Ministers are torn between demanding cash from a mining giant accused of fraud and maintaining a cosy relationship
The move by Zambia’s largely government-owned mining investment company to sue First Quantum Minerals for fraud has put its chief executive officer Pius Kasolo at loggerheads with figures close to President Edgar Lungu. Under Kasolo, Zambia Consolidated Copper Mines Investment Holdings, which holds Zambia’s stake in foreign-owned privatised mines, brought a suit against FQM with the Lusaka High Court in November and simultaneously filed a Notice of Arbitration in London claiming the Vancouver-based company cheated Zambia of US$2.3 billion. ZCCM-IH accuses FQM of defrauding it by using money from its Kansanshi copper and gold mine as cheap financing for its other operations without the state investment company’s consent.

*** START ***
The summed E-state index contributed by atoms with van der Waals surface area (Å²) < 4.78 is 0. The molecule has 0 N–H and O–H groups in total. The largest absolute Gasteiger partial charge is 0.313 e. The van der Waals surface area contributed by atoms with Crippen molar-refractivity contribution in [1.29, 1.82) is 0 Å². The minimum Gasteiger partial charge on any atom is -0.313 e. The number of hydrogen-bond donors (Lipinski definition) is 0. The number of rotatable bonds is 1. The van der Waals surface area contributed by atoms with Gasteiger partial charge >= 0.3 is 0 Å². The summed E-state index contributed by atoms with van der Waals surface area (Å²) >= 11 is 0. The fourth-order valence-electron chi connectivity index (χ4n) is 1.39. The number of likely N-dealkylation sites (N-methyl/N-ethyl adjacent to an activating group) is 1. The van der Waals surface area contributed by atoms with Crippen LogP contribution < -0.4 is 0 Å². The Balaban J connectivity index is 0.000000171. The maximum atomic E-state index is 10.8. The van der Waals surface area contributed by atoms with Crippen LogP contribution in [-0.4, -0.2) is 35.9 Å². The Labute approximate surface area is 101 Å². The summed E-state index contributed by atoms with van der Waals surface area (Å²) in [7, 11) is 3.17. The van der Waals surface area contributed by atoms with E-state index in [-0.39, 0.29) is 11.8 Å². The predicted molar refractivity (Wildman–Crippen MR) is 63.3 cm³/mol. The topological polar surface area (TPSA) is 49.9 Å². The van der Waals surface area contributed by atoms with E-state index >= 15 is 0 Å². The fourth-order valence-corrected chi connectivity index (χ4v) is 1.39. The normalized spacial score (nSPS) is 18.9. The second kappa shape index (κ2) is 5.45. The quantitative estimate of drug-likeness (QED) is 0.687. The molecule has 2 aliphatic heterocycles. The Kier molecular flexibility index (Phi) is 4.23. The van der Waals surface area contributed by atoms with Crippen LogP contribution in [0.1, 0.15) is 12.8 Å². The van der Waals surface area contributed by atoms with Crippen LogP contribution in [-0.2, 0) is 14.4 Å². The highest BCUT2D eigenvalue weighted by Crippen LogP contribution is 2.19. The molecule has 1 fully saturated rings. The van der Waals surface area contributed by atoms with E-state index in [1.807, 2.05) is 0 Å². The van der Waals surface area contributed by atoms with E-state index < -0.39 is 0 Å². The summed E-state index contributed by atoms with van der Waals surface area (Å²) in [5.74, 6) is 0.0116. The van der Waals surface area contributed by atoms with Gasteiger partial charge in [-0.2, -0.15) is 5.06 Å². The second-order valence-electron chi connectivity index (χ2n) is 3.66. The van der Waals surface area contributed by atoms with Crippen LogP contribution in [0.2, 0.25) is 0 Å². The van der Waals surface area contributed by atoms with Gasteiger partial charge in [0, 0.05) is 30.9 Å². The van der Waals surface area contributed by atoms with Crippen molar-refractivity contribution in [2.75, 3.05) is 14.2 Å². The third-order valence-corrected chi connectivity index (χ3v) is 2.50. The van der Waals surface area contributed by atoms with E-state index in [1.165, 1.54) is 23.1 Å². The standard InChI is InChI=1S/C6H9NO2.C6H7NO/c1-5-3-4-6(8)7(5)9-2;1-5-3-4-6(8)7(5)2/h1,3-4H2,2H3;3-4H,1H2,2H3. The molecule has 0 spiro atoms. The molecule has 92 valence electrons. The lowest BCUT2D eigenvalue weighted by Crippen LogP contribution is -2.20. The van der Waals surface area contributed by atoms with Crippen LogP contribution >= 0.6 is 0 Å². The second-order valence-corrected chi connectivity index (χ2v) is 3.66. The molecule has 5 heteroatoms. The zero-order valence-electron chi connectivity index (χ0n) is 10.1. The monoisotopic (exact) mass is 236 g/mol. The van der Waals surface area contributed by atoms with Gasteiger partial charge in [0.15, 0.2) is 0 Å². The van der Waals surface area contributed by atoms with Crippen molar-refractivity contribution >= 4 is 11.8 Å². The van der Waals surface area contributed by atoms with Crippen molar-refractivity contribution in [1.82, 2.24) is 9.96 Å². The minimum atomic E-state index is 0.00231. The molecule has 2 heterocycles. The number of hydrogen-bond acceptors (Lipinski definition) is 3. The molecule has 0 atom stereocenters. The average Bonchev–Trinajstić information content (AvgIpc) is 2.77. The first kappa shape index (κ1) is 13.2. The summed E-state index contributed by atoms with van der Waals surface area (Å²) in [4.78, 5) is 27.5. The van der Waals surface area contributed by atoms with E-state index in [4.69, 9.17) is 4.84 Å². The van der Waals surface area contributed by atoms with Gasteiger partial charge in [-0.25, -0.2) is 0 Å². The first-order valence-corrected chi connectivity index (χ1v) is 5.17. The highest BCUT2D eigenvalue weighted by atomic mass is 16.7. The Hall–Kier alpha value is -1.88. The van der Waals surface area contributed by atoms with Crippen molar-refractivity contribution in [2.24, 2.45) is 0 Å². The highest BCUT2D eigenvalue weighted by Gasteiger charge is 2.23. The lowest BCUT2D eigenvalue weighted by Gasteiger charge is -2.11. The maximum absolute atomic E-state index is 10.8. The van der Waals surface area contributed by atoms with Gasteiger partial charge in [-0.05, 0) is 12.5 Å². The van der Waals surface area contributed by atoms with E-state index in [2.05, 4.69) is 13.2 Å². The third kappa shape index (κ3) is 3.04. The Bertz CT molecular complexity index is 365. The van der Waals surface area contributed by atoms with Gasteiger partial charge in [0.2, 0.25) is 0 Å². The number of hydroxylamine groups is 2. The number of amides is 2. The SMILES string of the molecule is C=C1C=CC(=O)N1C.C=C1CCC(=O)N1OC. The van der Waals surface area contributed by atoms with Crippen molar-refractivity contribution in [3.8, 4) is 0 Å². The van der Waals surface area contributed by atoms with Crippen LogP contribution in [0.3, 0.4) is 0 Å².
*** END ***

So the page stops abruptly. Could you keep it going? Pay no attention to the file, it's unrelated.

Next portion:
From a small company running only the Bwana Mkubwa copper processing plant in Ndola, FQM has grown to become Africa’s biggest copper miner. The 80% ownership of Kansanshi it acquired in 2001 propelled it to prominence and it now has several projects in the country. According to official data from the Zambia Development Agency, FQM has invested $5.7 bn. in Zambia, with $2.6 bn. going into the Kansanshi Mine, $1 bn. into the Kansanshi smelter and $2.1 bn. into the Trident Project at Kalumbila, which includes the Sentinel (copper) and Enterprise (nickel) mines. It also has a 16.9% stake in Glencore’s Mopani Copper Mines.